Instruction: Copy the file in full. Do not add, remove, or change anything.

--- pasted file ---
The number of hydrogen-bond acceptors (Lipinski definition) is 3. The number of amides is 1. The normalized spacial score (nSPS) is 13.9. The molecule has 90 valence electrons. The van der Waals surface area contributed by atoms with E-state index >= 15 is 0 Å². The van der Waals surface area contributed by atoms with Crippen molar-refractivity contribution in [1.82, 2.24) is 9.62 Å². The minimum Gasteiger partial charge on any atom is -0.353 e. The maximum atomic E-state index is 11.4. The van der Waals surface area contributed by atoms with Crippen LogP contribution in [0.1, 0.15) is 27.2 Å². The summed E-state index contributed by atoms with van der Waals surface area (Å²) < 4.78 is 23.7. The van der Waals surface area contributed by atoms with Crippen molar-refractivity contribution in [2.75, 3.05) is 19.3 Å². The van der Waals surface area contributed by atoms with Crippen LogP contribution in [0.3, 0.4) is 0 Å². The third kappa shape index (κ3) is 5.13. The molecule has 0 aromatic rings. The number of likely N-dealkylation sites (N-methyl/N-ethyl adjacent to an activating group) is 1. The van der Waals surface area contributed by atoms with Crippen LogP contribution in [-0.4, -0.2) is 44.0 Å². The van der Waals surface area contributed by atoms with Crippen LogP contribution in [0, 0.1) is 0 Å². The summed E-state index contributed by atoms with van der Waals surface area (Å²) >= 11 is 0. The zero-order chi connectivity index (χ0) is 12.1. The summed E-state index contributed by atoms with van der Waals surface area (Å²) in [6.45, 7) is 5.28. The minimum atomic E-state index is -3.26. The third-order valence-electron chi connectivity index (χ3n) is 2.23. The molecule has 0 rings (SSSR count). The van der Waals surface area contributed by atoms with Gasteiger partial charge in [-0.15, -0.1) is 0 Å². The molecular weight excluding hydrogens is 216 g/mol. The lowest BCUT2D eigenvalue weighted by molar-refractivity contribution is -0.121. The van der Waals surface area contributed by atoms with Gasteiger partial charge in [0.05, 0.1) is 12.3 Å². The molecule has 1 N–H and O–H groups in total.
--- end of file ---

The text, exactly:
The number of hydrogen-bond acceptors (Lipinski definition) is 3. The number of amides is 1. The normalized spacial score (nSPS) is 13.9. The molecule has 90 valence electrons. The van der Waals surface area contributed by atoms with E-state index >= 15 is 0 Å². The van der Waals surface area contributed by atoms with Crippen molar-refractivity contribution in [1.82, 2.24) is 9.62 Å². The minimum Gasteiger partial charge on any atom is -0.353 e. The maximum atomic E-state index is 11.4. The van der Waals surface area contributed by atoms with Crippen LogP contribution in [0.1, 0.15) is 27.2 Å². The summed E-state index contributed by atoms with van der Waals surface area (Å²) < 4.78 is 23.7. The van der Waals surface area contributed by atoms with Crippen molar-refractivity contribution in [2.75, 3.05) is 19.3 Å². The van der Waals surface area contributed by atoms with Crippen LogP contribution in [0.3, 0.4) is 0 Å². The third kappa shape index (κ3) is 5.13. The molecule has 0 aromatic rings. The number of likely N-dealkylation sites (N-methyl/N-ethyl adjacent to an activating group) is 1. The van der Waals surface area contributed by atoms with Crippen LogP contribution in [-0.4, -0.2) is 44.0 Å². The van der Waals surface area contributed by atoms with Crippen LogP contribution in [0, 0.1) is 0 Å². The summed E-state index contributed by atoms with van der Waals surface area (Å²) >= 11 is 0. The zero-order chi connectivity index (χ0) is 12.1. The summed E-state index contributed by atoms with van der Waals surface area (Å²) in [6.45, 7) is 5.28. The minimum atomic E-state index is -3.26. The third-order valence-electron chi connectivity index (χ3n) is 2.23. The molecule has 0 rings (SSSR count). The van der Waals surface area contributed by atoms with Gasteiger partial charge in [-0.15, -0.1) is 0 Å². The molecular weight excluding hydrogens is 216 g/mol. The lowest BCUT2D eigenvalue weighted by molar-refractivity contribution is -0.121. The van der Waals surface area contributed by atoms with Gasteiger partial charge in [0.05, 0.1) is 12.3 Å². The molecule has 1 N–H and O–H groups in total.